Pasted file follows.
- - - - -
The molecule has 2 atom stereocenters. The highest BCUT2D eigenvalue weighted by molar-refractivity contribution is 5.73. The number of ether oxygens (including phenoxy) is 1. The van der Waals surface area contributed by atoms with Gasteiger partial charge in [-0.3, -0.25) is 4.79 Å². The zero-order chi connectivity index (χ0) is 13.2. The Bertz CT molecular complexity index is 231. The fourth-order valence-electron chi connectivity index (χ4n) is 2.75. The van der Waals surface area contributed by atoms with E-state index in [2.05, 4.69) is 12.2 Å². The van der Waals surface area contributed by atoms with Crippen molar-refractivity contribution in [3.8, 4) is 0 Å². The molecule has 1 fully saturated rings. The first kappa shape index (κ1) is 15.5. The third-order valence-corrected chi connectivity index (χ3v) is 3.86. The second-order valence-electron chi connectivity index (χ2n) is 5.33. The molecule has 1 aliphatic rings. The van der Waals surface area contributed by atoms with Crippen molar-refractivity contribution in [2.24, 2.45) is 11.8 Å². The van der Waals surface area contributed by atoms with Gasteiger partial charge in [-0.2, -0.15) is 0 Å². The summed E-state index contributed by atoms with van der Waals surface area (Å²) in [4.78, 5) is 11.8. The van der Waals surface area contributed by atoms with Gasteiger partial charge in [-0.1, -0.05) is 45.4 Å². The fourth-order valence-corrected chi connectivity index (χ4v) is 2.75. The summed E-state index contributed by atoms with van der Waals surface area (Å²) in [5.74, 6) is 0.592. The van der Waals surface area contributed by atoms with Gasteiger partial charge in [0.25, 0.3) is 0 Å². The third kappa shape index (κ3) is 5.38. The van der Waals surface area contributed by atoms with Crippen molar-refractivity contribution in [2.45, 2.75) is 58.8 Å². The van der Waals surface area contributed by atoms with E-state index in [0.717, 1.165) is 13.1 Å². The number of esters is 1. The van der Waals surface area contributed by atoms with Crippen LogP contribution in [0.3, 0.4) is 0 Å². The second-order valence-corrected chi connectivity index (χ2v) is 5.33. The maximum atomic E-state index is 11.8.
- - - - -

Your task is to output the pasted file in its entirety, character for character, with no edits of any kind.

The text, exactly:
The molecule has 2 atom stereocenters. The highest BCUT2D eigenvalue weighted by molar-refractivity contribution is 5.73. The number of ether oxygens (including phenoxy) is 1. The van der Waals surface area contributed by atoms with Gasteiger partial charge in [-0.3, -0.25) is 4.79 Å². The zero-order chi connectivity index (χ0) is 13.2. The Bertz CT molecular complexity index is 231. The fourth-order valence-electron chi connectivity index (χ4n) is 2.75. The van der Waals surface area contributed by atoms with E-state index in [2.05, 4.69) is 12.2 Å². The van der Waals surface area contributed by atoms with Crippen molar-refractivity contribution in [3.8, 4) is 0 Å². The molecule has 1 fully saturated rings. The first kappa shape index (κ1) is 15.5. The third-order valence-corrected chi connectivity index (χ3v) is 3.86. The second-order valence-electron chi connectivity index (χ2n) is 5.33. The molecule has 1 aliphatic rings. The van der Waals surface area contributed by atoms with Crippen molar-refractivity contribution in [2.24, 2.45) is 11.8 Å². The van der Waals surface area contributed by atoms with Gasteiger partial charge in [-0.2, -0.15) is 0 Å². The summed E-state index contributed by atoms with van der Waals surface area (Å²) in [4.78, 5) is 11.8. The van der Waals surface area contributed by atoms with Gasteiger partial charge in [-0.1, -0.05) is 45.4 Å². The fourth-order valence-corrected chi connectivity index (χ4v) is 2.75. The summed E-state index contributed by atoms with van der Waals surface area (Å²) in [5.74, 6) is 0.592. The van der Waals surface area contributed by atoms with Gasteiger partial charge in [0.25, 0.3) is 0 Å². The third kappa shape index (κ3) is 5.38. The van der Waals surface area contributed by atoms with Crippen molar-refractivity contribution in [2.45, 2.75) is 58.8 Å². The van der Waals surface area contributed by atoms with E-state index in [0.717, 1.165) is 13.1 Å². The number of esters is 1. The van der Waals surface area contributed by atoms with Crippen LogP contribution in [0.3, 0.4) is 0 Å². The second-order valence-corrected chi connectivity index (χ2v) is 5.33. The maximum atomic E-state index is 11.8.